Facebook lifted the veil this morning on its search tool, now in beta, which enables users to mine their social connections for specific pieces of information and could be a competitor to the likes of Yelp as well as a rich new source of data for ad targeting.
While the social network has long been a treasure trove of information for people looking to peer into their friends' lives, that information hasn't been easily searchable. For example, someone who meets an attractive girl at a friend's party would historically have had to go through the more time-consuming process of looking at the host's list of friends and searching for the corresponding name and photo. Now the girl could be more easily located by typing out a query for "single friends" of the host in a search box in the upper-left-hand corner that will appear on their Facebook pages.
In addition to benefits for the user in helping them navigate their social graph, Facebook might finally get a source of intent data for its ad targeting. Hypothetically, Facebook could add users who search for "maternity wear" to its advertising segment of expecting mothers, according to Chris Copeland, CEO of Group M Next.
"The more you get people expressing intent [in search], not only do you give them relevancy at that moment, but you can also serve them up later on Facebook," he said.
When announcing what Facebook is calling its "graph search," which currently just focuses on searches for people, pictures, interests (such as music and movies) and places, CEO Mark Zuckerberg underscored that the product is different from web search without mentioning Google by name. (To illustrate a hypothetical web search, the presentation actually used a fictitious search engine, SearchIT.com.)
Instead of taking users to links, "graph search is designed to take a precise query and give you the answer," he said.
Model queries ranged from the whimsical to practical searches for restaurants, a potential threat to tech companies such as Foursquare and Yelp whose ad models depend on location-based data.
Queries for people could be fairly granular, like "Friends in Palo Alto, CA who like 'Game of Thrones.'" Users will also be able to search for photos with specific friends, photos of friends taken in national parks (for example), and all photos they've "liked."
A hypothetical interest-related query was "Music liked by people who like Mitt Romney."
But it's with places queries that the threat to Facebook's competitors is most apparent. Some hypothetical queries that were highlighted include "dentists liked by my friends" and "restaurants in Palo Alto liked by my friends from India."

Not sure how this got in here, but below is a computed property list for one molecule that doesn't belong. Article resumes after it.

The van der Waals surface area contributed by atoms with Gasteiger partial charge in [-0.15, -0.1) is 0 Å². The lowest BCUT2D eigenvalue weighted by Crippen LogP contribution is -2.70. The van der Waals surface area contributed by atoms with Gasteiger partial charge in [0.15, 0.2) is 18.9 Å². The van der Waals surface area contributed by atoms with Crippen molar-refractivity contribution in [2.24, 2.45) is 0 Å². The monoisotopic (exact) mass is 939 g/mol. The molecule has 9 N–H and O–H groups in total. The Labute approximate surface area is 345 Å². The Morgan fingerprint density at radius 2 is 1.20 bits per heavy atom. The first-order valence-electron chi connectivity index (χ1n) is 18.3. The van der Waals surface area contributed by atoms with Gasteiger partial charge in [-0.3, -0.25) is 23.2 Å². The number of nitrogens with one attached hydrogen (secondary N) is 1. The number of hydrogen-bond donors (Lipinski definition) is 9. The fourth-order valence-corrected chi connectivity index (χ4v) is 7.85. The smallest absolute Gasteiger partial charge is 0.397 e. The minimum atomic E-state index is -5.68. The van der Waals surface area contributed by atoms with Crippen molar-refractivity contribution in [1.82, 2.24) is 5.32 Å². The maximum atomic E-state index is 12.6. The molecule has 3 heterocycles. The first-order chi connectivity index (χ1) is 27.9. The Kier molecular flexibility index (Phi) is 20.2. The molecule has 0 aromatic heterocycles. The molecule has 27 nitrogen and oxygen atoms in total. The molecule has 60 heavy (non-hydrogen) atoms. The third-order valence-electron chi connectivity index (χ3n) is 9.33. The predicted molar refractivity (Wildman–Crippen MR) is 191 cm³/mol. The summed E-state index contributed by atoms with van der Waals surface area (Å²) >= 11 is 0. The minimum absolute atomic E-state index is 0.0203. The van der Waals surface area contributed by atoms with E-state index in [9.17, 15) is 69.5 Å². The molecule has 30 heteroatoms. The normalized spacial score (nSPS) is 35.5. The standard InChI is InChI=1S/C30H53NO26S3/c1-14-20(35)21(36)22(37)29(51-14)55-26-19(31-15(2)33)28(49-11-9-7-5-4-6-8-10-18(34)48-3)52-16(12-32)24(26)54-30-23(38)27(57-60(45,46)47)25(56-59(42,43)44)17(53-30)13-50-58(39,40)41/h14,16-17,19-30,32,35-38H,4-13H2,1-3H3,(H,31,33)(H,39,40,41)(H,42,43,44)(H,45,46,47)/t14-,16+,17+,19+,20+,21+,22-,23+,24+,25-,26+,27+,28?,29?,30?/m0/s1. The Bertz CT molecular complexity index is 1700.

"Once the mobile component exists, I think it's very natural to want to query your friends first for a place to eat," Mr. Copeland said. "So I think that really will challenge the Foursquares and the Yelps over time."
He noted that those companies have the current advantage of richer location-based data sets, but that Facebook -- which will use signals such as likes and check-ins for places queries, according to its director of engineering Lars Rasmussen -- could potentially close that gap by urging its users to start rating restaurants and hotels. During his presentation, Mr. Zuckerberg acknowledged that Facebook is already making an effort to do this for restaurants to enrich its data.
"There's so many people on Facebook that you can get that signal very quickly," he said.
The products will be rolled out to a miniscule subset of Facebook users numbering in the hundreds or thousands today. Mr. Zuckerberg said that adding search functionality for mobile devices and expanding beyond English speakers were on the road map, as well as opening up an API for developers. He equivocated on advertising but certainly gave a nod toward the likelihood of it.
"This could potentially be a business over time, but for now we've really focused on building this user experience," he said.
The scope of Facebook's ambitious to index all posts and open-graph activities (which could include actions taken like listening to songs on Spotify or Rdio) hints at a major big-data project and also helps put the company's privacy overhaul last month in context. Facebook implemented a privacy button on users' toolbars to help them quickly identify what content linked to them is visible, and to whom.
Mr. Zuckerberg described graph search as "privacy aware" and emphasized that all content that can be discovered in search would otherwise be viewable to the user who's making the query. However, some degree of backlash seems inevitable.
"Facebook has certainly put all the right capability in for people to control their privacy, but what I don't think people have anticipated is that things you posted five or three years ago that may be embarrassing or not reflective of who you are right now can be turned up in search," said Debra Aho Williamson, eMarketer's principal analyst. "We'll probably see a mass unliking and untagging event as this new search feature rolls out."
Despite Mr. Zuckerberg's characterization of the product as being immensely different from traditional web search, Bing is a partner for it. Its results will be surfaced for queries with results that aren't currently indexed under the Facebook focus on places, people, interests and photos. (The example Mr. Zuckerberg gave was "Rihanna's newest album.")
For Bing -- which last year rolled out its own social-search product using Facebook data, which apparently got little traction -- this could be an opportunity to gain some market share.
"I think it actually may be an opportunity for Bing if this catches on with the Facebook power user -- the people who live on Facebook and almost never leave," said Kevin Lee, CEO of the search-marketing firm Didit.